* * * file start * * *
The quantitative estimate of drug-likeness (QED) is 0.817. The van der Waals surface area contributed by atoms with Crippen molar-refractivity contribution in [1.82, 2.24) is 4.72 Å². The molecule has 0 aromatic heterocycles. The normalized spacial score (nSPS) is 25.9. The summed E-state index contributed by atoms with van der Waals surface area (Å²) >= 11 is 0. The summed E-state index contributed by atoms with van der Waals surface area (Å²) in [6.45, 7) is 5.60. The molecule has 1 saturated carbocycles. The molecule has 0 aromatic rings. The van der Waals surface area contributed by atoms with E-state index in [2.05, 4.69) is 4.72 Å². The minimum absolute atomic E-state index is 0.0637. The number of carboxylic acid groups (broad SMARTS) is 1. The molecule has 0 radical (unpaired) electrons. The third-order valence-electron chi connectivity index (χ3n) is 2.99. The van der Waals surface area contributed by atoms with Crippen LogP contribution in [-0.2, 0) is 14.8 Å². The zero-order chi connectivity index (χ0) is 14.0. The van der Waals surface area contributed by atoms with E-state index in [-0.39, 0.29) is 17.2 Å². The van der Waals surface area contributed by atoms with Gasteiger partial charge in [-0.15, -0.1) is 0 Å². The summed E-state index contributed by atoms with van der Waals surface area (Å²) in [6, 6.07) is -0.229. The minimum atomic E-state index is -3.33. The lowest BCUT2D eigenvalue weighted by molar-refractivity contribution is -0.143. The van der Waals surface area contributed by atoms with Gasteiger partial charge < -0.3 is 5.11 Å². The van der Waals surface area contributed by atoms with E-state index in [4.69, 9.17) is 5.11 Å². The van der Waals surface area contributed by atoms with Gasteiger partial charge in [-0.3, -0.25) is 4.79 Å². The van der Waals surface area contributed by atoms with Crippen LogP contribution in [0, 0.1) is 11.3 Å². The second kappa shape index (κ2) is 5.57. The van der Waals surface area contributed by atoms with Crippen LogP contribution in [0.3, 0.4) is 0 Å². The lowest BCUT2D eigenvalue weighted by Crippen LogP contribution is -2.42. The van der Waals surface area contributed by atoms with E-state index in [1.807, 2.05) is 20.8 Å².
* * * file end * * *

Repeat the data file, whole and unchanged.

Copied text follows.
The quantitative estimate of drug-likeness (QED) is 0.817. The van der Waals surface area contributed by atoms with Crippen molar-refractivity contribution in [1.82, 2.24) is 4.72 Å². The molecule has 0 aromatic heterocycles. The normalized spacial score (nSPS) is 25.9. The summed E-state index contributed by atoms with van der Waals surface area (Å²) >= 11 is 0. The summed E-state index contributed by atoms with van der Waals surface area (Å²) in [6.45, 7) is 5.60. The molecule has 1 saturated carbocycles. The molecule has 0 aromatic rings. The van der Waals surface area contributed by atoms with E-state index in [2.05, 4.69) is 4.72 Å². The minimum absolute atomic E-state index is 0.0637. The number of carboxylic acid groups (broad SMARTS) is 1. The molecule has 0 radical (unpaired) electrons. The third-order valence-electron chi connectivity index (χ3n) is 2.99. The van der Waals surface area contributed by atoms with Crippen LogP contribution in [-0.2, 0) is 14.8 Å². The zero-order chi connectivity index (χ0) is 14.0. The van der Waals surface area contributed by atoms with E-state index in [-0.39, 0.29) is 17.2 Å². The van der Waals surface area contributed by atoms with Gasteiger partial charge in [-0.15, -0.1) is 0 Å². The summed E-state index contributed by atoms with van der Waals surface area (Å²) in [6, 6.07) is -0.229. The minimum atomic E-state index is -3.33. The lowest BCUT2D eigenvalue weighted by molar-refractivity contribution is -0.143. The van der Waals surface area contributed by atoms with Gasteiger partial charge < -0.3 is 5.11 Å². The van der Waals surface area contributed by atoms with E-state index in [4.69, 9.17) is 5.11 Å². The van der Waals surface area contributed by atoms with Gasteiger partial charge in [-0.3, -0.25) is 4.79 Å². The van der Waals surface area contributed by atoms with Crippen LogP contribution in [0, 0.1) is 11.3 Å². The second kappa shape index (κ2) is 5.57. The van der Waals surface area contributed by atoms with Crippen LogP contribution in [0.3, 0.4) is 0 Å². The lowest BCUT2D eigenvalue weighted by Crippen LogP contribution is -2.42. The van der Waals surface area contributed by atoms with E-state index in [1.807, 2.05) is 20.8 Å².